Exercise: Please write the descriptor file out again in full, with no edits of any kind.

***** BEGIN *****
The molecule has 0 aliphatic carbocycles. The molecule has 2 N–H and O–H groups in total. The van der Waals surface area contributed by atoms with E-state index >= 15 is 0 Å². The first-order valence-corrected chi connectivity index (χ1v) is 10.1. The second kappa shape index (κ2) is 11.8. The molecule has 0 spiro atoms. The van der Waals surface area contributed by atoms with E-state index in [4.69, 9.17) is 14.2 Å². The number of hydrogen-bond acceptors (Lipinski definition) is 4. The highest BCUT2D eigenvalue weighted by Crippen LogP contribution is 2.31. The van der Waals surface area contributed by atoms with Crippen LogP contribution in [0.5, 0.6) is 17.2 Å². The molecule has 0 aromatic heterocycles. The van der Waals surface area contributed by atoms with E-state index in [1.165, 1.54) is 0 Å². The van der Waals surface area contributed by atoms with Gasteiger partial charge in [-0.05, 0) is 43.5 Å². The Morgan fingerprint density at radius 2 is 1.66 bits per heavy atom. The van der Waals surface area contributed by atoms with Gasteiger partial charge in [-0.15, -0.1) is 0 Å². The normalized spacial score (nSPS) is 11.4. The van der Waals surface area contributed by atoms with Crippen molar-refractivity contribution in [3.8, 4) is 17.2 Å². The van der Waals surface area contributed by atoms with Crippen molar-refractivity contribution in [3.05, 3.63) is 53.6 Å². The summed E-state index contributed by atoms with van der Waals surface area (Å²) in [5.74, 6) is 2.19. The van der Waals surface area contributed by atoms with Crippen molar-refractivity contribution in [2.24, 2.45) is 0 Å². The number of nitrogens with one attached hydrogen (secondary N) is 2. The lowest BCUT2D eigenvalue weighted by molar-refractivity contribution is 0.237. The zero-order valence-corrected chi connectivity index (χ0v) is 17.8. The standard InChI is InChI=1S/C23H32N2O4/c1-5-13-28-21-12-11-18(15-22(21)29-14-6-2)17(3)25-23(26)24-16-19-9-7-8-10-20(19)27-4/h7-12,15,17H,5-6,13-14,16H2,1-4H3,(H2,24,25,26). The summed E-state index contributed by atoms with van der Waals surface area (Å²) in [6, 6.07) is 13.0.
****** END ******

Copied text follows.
The molecule has 0 aliphatic carbocycles. The molecule has 2 N–H and O–H groups in total. The van der Waals surface area contributed by atoms with E-state index >= 15 is 0 Å². The first-order valence-corrected chi connectivity index (χ1v) is 10.1. The second kappa shape index (κ2) is 11.8. The molecule has 0 spiro atoms. The van der Waals surface area contributed by atoms with E-state index in [4.69, 9.17) is 14.2 Å². The number of hydrogen-bond acceptors (Lipinski definition) is 4. The highest BCUT2D eigenvalue weighted by Crippen LogP contribution is 2.31. The van der Waals surface area contributed by atoms with Crippen LogP contribution in [0.5, 0.6) is 17.2 Å². The molecule has 0 aromatic heterocycles. The van der Waals surface area contributed by atoms with E-state index in [1.165, 1.54) is 0 Å². The van der Waals surface area contributed by atoms with Gasteiger partial charge in [-0.05, 0) is 43.5 Å². The Morgan fingerprint density at radius 2 is 1.66 bits per heavy atom. The van der Waals surface area contributed by atoms with Gasteiger partial charge in [-0.15, -0.1) is 0 Å². The normalized spacial score (nSPS) is 11.4. The van der Waals surface area contributed by atoms with Crippen molar-refractivity contribution in [3.8, 4) is 17.2 Å². The van der Waals surface area contributed by atoms with Crippen molar-refractivity contribution in [3.05, 3.63) is 53.6 Å². The summed E-state index contributed by atoms with van der Waals surface area (Å²) in [5.74, 6) is 2.19. The van der Waals surface area contributed by atoms with Crippen molar-refractivity contribution in [2.24, 2.45) is 0 Å². The number of nitrogens with one attached hydrogen (secondary N) is 2. The lowest BCUT2D eigenvalue weighted by molar-refractivity contribution is 0.237. The zero-order valence-corrected chi connectivity index (χ0v) is 17.8. The standard InChI is InChI=1S/C23H32N2O4/c1-5-13-28-21-12-11-18(15-22(21)29-14-6-2)17(3)25-23(26)24-16-19-9-7-8-10-20(19)27-4/h7-12,15,17H,5-6,13-14,16H2,1-4H3,(H2,24,25,26). The summed E-state index contributed by atoms with van der Waals surface area (Å²) in [6, 6.07) is 13.0.